A recent essay in The New York Times Magazine describes the author's pursuit of the twenty-three distinct flavors of Sichuan cuisine from New York to Los Angeles. He doesn’t mention any New Jersey restaurants, but the “Sichuan trail” has a Garden State branch. Take a short trip along Route 23 (coincidence?) from Cedar Grove to Wayne, and you can sample classic Sichuan dishes like Dan Dan Noodles, Ma Po Tofu, and Ants Climbing a Tree right here in Jersey.
In an unassuming strip mall next to a vacant cineplex, Cedar Grove’s Chengdu 1 (89 Pompton Avenue, 973-239-7726) may be making the best Sichuan (aka Szechuan) food in the Garden State. Fiery Spicy Baby Wontons float in red chili oil infused with Sichuan peppercorns. Translucent noodles dotted with ground pork (Ants Climbing a Tree) are tricky to eat with chopsticks, but worth the effort. I am not a fan of tofu, but I couldn’t stop eating the spicy, creamy Ma Po Tofu. The Spicy Meat Bun are spicy soup dumplings that deliver a burst of pure heat – both spice and temperature – in a size you can easily pop in you mouth. Salted & Pepper Spareribs and Shredded Duck with Szechuan Flavor are excellent, less spicy options. Take some time reading the 280 items on Chengdu 1's menu and you can find items that are not always translated into English on most Chinese menus: Frog Meat with Yellow Chives, Pig’s Intestine in Spicy Fine Pot; and OX Tongue, Tripe w. Hot & Pepper Sauce. If you are adventurous with offal, the Hot & Spicy Pig’s Kidney is a surprisingly tasty cold salad.
Chengdu 1 features a spacious, family-friendly dining room with many large tables. The servers’ English is limited, but the staff is friendly and well-intentioned. Be patient. Service can be a bit haphazard, dishes arriving randomly whenever they are ready.
Chengdu, the capital of Sichuan Province in Southwestern China, is a popular name for restaurants serving Sichuan cuisine. Continue five miles north on Pompton Avenue (Route 23) to the edge of the Willowbrook Mall to find Cheng Du 23 (6 Willowbrook Boulevard, Wayne, NJ, 973-812-2800), another Jersey Sichuan stand out.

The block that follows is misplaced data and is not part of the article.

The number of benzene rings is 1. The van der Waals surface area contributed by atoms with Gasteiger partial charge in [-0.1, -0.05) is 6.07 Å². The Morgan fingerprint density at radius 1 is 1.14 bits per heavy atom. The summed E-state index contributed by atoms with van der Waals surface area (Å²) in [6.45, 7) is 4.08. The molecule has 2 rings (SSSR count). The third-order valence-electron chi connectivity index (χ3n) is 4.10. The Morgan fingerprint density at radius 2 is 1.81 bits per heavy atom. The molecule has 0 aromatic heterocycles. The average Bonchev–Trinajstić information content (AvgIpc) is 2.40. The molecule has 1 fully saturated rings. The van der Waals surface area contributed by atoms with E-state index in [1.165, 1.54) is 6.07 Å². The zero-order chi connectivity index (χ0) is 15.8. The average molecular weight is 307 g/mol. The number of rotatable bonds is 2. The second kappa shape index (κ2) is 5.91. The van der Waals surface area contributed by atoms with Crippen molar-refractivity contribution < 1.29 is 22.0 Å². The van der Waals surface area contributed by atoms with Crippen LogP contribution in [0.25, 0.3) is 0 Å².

Cheng Du 23′s extensive menu includes some familiar Cantonese dishes but features Sichuan cuisine like Tea Smoked Duck and a lip-smacking plate of cumin dusted sliced lamb sauteed with with dried chili. Steamed Juice Bun (soup dumplings) are large and chewy, with a burst of hot broth inside (though not as spicy as the Spicy Meat Bun at Chengdu 1). Ants Climbing a Tree are nicely flavored, but the cellophane noodles were a bit soggy. Jumbo shrimp with lobster sauce is a flavorful, non-spicy, option.
Also almost hidden in the corner of a strip mall, Cheng Du 23′s mirrored dining room is much larger than you might expect looking at the entrance from the outside. Service is enthusiastic and friendly, with plenty of suggestions for those new to Sichuan food.
Which Jersey Chengdu is better? Unlike Clifton's Chengdu 46, which serves upscale, overwhelmingly non-Chinese diners, many Chinese customers fill the tables at both Chengdu 1 and Cheng Du 23, and prices are reasonable. You will eat well at either, but I give the nod to Chengdu 1, where the flavors are more distinct (and powerful), and the dishes have more character. Whichever you choose, spice up your next Chinese meal on New Jersey's Sichuan highway.
To find more of New Jersey's best Chinese food, visit EthnicNJ.com.